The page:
The arrest of Gerry Adams – perhaps the best-known figure in the story of Northern Ireland peace-making – was always going to make headlines. He was questioned about one of the most chilling IRA killings during the 30-year Troubles, that of Jean McConville. But when Mr. Adams was released without charge, after being held for five days, it stirred barely cooled hatreds. As the world's media went home, it was also clear that Stormont, the power-sharing administration in Belfast between traditional enemies, is not about to fall.
Peace has barely dampened mistrust and hatred, but the Adams furor was hyped by both republicans and Sinn Fein. Martin McGuinness, a former IRA leader, is now a senior figure in Sinn Fein, the only political party that operates in both Northern Island and the Republic of Ireland. He condemned the Adams arrest as timed to damage Sinn Fein electoral chances by a "cabal" of anti-reform forces. (Mr. Adams, 65, is now a member of the Irish parliament.)
Mr. McGuinness, 64, shares the top job at Stormont with the leader of the largest unionist party, Peter Robinson, who promptly accused him of blackmailing the police to secure the release of Mr. Adams.
Mr. Robinson and Mr. McGuinness hardly represent a partnership, but this managed to sound an alarmist bell because the Northern Ireland peace was structured around republican backing for a reformed police service, the Police Service of Northern Ireland (PSNI). The Adams/McGuinness leadership took years to convince the bulk of their supporters the PSNI was worth supporting: "Dissidents" launch murderous attacks on them. In parallel, Unionists enjoy sitting in Stormont but loathe sharing power with the party some still call "Sinn Fein/IRA." Their own support for law and order, though, has always been conditional. The old Royal Ulster Constabulary was overwhelmingly Protestant, and unionist.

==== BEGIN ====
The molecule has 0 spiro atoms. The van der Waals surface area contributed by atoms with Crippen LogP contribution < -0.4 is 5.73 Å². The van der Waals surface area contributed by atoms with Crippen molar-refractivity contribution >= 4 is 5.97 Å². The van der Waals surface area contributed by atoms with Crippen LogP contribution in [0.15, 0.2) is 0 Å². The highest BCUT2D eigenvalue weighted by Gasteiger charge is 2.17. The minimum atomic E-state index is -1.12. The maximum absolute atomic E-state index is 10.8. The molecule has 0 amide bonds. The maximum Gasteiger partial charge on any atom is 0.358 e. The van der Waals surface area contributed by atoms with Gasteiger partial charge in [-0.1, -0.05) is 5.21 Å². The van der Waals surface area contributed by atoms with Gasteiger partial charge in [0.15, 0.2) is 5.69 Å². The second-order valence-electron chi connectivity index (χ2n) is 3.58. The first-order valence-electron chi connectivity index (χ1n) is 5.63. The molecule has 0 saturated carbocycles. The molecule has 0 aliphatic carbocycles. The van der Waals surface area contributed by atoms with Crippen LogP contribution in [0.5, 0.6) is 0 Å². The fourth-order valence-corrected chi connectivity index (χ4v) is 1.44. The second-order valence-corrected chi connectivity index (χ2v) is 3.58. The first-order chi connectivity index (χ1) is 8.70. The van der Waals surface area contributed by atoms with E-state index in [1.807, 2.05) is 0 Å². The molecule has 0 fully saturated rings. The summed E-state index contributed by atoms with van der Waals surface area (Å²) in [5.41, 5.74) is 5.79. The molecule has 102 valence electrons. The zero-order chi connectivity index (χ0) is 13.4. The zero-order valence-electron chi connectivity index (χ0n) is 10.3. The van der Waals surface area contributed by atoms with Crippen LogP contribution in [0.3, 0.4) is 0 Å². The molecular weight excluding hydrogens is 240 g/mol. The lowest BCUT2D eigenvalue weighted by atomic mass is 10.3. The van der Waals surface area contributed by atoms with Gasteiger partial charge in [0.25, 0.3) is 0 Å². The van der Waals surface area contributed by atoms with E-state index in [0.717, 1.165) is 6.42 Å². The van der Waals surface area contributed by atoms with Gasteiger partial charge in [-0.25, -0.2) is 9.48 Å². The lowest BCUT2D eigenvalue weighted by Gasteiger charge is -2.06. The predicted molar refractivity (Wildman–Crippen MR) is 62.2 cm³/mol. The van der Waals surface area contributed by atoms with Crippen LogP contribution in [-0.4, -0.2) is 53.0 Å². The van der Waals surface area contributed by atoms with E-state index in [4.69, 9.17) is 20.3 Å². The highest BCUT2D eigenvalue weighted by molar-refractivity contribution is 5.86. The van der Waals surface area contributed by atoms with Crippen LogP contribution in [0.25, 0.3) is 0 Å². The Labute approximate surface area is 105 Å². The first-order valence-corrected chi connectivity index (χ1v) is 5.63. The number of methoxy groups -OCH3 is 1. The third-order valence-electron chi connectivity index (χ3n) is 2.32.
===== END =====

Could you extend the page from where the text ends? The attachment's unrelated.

The timing of the Adams arrest, three weeks away from elections north and south to the European parliament and local government, was blatantly political, Mr. McGuinness said. Unionists would love to see Mr. Adams convicted of Ms. McConville's killing; others would be happy to see anyone stand trial.
In December, 1972, the 37-year-old widowed mother of 10 in the Divis flats at the bottom of Belfast's Falls Road, was dragged from her screaming six-year-old twins with another half dozen children around her, by a gang accusing her of being a spy for the British army and police. Neighbours kept their distance, the police failed to investigate. Her remains were not discovered until 2003. She had been shot in the head.
She was the 469th to die in 1972, the year with the highest death toll from the Troubles.
Decades later, as the "peace process" began to take hold with an IRA ceasefire, Ms. McConville's eldest daughter made a heart-rending public plea for information. The plea launched a campaign to find "the Disappeared," victims of the IRA and the Irish National Liberation Army, killed and hidden. The IRA promised help to find bodies, seven of which remain missing. Mr. Adams visited the McConville family to pledge assistance. The Disappeared remain the most haunting reminder that much bloodshed preceded today's peace.